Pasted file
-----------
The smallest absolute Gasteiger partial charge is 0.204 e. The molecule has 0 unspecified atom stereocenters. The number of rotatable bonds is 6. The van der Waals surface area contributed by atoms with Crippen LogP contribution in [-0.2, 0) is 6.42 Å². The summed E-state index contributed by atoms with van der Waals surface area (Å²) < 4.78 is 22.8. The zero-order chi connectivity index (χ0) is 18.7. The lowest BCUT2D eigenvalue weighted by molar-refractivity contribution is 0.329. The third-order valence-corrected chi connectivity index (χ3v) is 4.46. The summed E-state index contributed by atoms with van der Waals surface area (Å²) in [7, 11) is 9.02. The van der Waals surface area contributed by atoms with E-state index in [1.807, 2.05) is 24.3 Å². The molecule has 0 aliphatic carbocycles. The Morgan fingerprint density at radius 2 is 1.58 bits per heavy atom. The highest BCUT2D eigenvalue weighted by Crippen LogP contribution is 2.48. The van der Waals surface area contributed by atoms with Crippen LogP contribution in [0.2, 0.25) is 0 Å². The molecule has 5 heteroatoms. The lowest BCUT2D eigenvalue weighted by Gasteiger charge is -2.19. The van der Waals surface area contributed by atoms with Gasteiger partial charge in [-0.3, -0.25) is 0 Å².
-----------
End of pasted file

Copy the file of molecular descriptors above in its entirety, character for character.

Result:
The smallest absolute Gasteiger partial charge is 0.204 e. The molecule has 0 unspecified atom stereocenters. The number of rotatable bonds is 6. The van der Waals surface area contributed by atoms with Crippen LogP contribution in [-0.2, 0) is 6.42 Å². The summed E-state index contributed by atoms with van der Waals surface area (Å²) < 4.78 is 22.8. The zero-order chi connectivity index (χ0) is 18.7. The lowest BCUT2D eigenvalue weighted by molar-refractivity contribution is 0.329. The third-order valence-corrected chi connectivity index (χ3v) is 4.46. The summed E-state index contributed by atoms with van der Waals surface area (Å²) in [7, 11) is 9.02. The van der Waals surface area contributed by atoms with E-state index in [1.807, 2.05) is 24.3 Å². The molecule has 0 aliphatic carbocycles. The Morgan fingerprint density at radius 2 is 1.58 bits per heavy atom. The highest BCUT2D eigenvalue weighted by Crippen LogP contribution is 2.48. The van der Waals surface area contributed by atoms with Crippen LogP contribution in [0.2, 0.25) is 0 Å². The molecule has 5 heteroatoms. The lowest BCUT2D eigenvalue weighted by Gasteiger charge is -2.19. The van der Waals surface area contributed by atoms with Gasteiger partial charge in [-0.3, -0.25) is 0 Å².